\mu: K \to \mathbb R, \mu(\xi) := \inf_{x \in \mathbb R^d \setminus U} \|\xi - x\|

\mu is continuous, even Lipschitz continuous with Lipschitz constant 1: Let \xi, \iota \in \mathbb R^d. Due to the triangle inequality, both

\forall (x, y) \in \mathbb R^2 : \|\xi - x\| \le \|\xi - \iota\| + \|\iota - y\| + \|y - x\| ~~~~~(*)

and

\forall (x, y) \in \mathbb R^2 : \|\iota - y\| \le \|\iota - \xi\| + \|\xi - x\| + \|x - y\| ~~~~~(**)

, which can be seen by applying the triangle inequality twice.

We choose sequences (x_l)_{l \in \mathbb N} and (y_m)_{m \in \mathbb N} in \mathbb R^d \setminus U such that \lim_{l \to \infty} \|\xi - x_l\| = \mu(\xi) and \lim_{m \to \infty} \|\iota - y_m\| = \mu(\iota) and consider two cases. First, we consider what happens if \mu(\xi) \ge \mu(\iota). Then we have

\begin{align}
|\mu(\xi) - \mu(\iota)| & = \mu(\xi) - \mu(\iota) & \\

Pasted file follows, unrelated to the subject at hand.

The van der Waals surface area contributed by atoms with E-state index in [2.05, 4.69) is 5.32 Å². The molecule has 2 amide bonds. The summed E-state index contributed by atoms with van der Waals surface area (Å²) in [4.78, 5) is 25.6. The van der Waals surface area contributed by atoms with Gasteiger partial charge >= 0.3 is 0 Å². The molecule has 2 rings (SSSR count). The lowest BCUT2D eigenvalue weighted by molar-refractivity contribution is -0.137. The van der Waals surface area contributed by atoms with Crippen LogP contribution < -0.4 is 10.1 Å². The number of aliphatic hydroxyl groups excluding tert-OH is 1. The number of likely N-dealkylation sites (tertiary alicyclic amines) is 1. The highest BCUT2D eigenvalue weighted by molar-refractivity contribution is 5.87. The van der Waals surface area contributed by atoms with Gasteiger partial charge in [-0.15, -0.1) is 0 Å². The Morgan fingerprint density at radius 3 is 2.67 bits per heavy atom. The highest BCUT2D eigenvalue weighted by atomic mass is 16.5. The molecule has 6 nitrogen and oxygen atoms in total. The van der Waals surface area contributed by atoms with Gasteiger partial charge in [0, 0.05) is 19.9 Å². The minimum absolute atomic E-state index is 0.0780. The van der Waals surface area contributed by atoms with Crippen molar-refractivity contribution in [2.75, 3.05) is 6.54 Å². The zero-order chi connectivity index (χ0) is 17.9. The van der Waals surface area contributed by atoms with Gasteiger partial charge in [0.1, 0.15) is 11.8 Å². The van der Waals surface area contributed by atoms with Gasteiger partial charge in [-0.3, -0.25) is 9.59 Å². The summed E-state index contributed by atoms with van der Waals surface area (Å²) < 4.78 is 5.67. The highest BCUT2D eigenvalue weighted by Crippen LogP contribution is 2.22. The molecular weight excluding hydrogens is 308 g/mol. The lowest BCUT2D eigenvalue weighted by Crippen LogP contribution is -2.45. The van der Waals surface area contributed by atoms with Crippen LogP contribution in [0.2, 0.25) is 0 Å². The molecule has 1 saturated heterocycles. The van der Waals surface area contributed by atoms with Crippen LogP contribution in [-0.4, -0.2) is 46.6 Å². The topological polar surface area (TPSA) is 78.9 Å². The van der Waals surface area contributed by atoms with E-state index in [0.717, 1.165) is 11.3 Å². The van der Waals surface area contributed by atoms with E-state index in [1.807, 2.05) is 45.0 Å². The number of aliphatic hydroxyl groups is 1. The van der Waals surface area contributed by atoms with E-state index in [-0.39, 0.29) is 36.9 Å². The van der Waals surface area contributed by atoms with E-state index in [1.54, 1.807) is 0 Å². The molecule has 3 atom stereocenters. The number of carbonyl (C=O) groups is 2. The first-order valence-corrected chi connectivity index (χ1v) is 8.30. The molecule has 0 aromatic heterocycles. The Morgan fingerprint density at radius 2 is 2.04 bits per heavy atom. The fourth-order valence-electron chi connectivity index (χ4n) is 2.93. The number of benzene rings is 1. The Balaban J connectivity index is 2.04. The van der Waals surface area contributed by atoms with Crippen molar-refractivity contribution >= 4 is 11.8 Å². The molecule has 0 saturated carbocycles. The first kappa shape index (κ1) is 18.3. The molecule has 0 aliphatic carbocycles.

& = \inf_{x \in \mathbb R^d \setminus U} \|\xi - x\| - \inf_{y \in \mathbb R^d \setminus U} \|\iota - y\| & \\
& = \inf_{x \in \mathbb R^d \setminus U} \|\xi - x\| - \lim_{m \to \infty} \|\iota - y_m\| & \\
& = \lim_{m \to \infty} \inf_{x \in \mathbb R^d \setminus U} \left( \|\xi - x\| - \|\iota - y_m\| \right) & \\
& \le \lim_{m \to \infty} \inf_{x \in \mathbb R^d \setminus U} \left( \|\xi - \iota\| + \|x - y_m\| \right) & (*) \text{ with } y = y_m \\
& = \|\xi - \iota\| &
\end{align}

Second, we consider what happens if \mu(\xi) \le \mu(\iota):

\begin{align}
|\mu(\xi) - \mu(\iota)| & = \mu(\iota) - \mu(\xi) & \\
& = \inf_{y \in \mathbb R^d \setminus U} \|\iota - y\| - \inf_{x \in \mathbb R^d \setminus U} \|\xi - x\| & \\
& = \inf_{y \in \mathbb R^d \setminus U} \|\iota - y\| - \lim_{l \to \infty} \|\xi - x_l\| & \\
& = \lim_{l \to \infty} \inf_{y \in \mathbb R^d \setminus U} \left( \|\iota - y\| - \|\xi - x_l\| \right) & \\